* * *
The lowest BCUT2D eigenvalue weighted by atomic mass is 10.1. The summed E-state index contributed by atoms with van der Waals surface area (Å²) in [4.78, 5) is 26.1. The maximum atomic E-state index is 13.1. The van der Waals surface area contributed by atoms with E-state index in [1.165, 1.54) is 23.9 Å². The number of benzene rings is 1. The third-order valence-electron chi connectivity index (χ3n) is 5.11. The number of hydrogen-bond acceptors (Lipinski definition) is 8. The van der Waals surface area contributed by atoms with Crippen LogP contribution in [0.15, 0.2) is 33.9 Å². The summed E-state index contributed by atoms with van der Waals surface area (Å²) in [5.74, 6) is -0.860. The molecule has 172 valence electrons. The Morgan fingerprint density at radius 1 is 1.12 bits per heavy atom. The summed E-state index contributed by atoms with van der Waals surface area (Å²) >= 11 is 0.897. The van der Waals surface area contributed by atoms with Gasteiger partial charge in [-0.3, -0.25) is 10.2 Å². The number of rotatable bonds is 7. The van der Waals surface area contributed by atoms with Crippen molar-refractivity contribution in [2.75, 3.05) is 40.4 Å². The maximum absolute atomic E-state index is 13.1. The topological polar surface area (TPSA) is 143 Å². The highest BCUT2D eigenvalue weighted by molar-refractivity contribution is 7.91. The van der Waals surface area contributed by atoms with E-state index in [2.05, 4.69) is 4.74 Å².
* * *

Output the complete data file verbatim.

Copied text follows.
The lowest BCUT2D eigenvalue weighted by atomic mass is 10.1. The summed E-state index contributed by atoms with van der Waals surface area (Å²) in [4.78, 5) is 26.1. The maximum atomic E-state index is 13.1. The van der Waals surface area contributed by atoms with E-state index in [1.165, 1.54) is 23.9 Å². The number of benzene rings is 1. The third-order valence-electron chi connectivity index (χ3n) is 5.11. The number of hydrogen-bond acceptors (Lipinski definition) is 8. The van der Waals surface area contributed by atoms with Crippen LogP contribution in [0.15, 0.2) is 33.9 Å². The summed E-state index contributed by atoms with van der Waals surface area (Å²) in [5.74, 6) is -0.860. The molecule has 172 valence electrons. The Morgan fingerprint density at radius 1 is 1.12 bits per heavy atom. The summed E-state index contributed by atoms with van der Waals surface area (Å²) >= 11 is 0.897. The van der Waals surface area contributed by atoms with Gasteiger partial charge in [-0.3, -0.25) is 10.2 Å². The number of rotatable bonds is 7. The van der Waals surface area contributed by atoms with Crippen molar-refractivity contribution in [2.75, 3.05) is 40.4 Å². The maximum absolute atomic E-state index is 13.1. The topological polar surface area (TPSA) is 143 Å². The highest BCUT2D eigenvalue weighted by molar-refractivity contribution is 7.91. The van der Waals surface area contributed by atoms with E-state index in [2.05, 4.69) is 4.74 Å².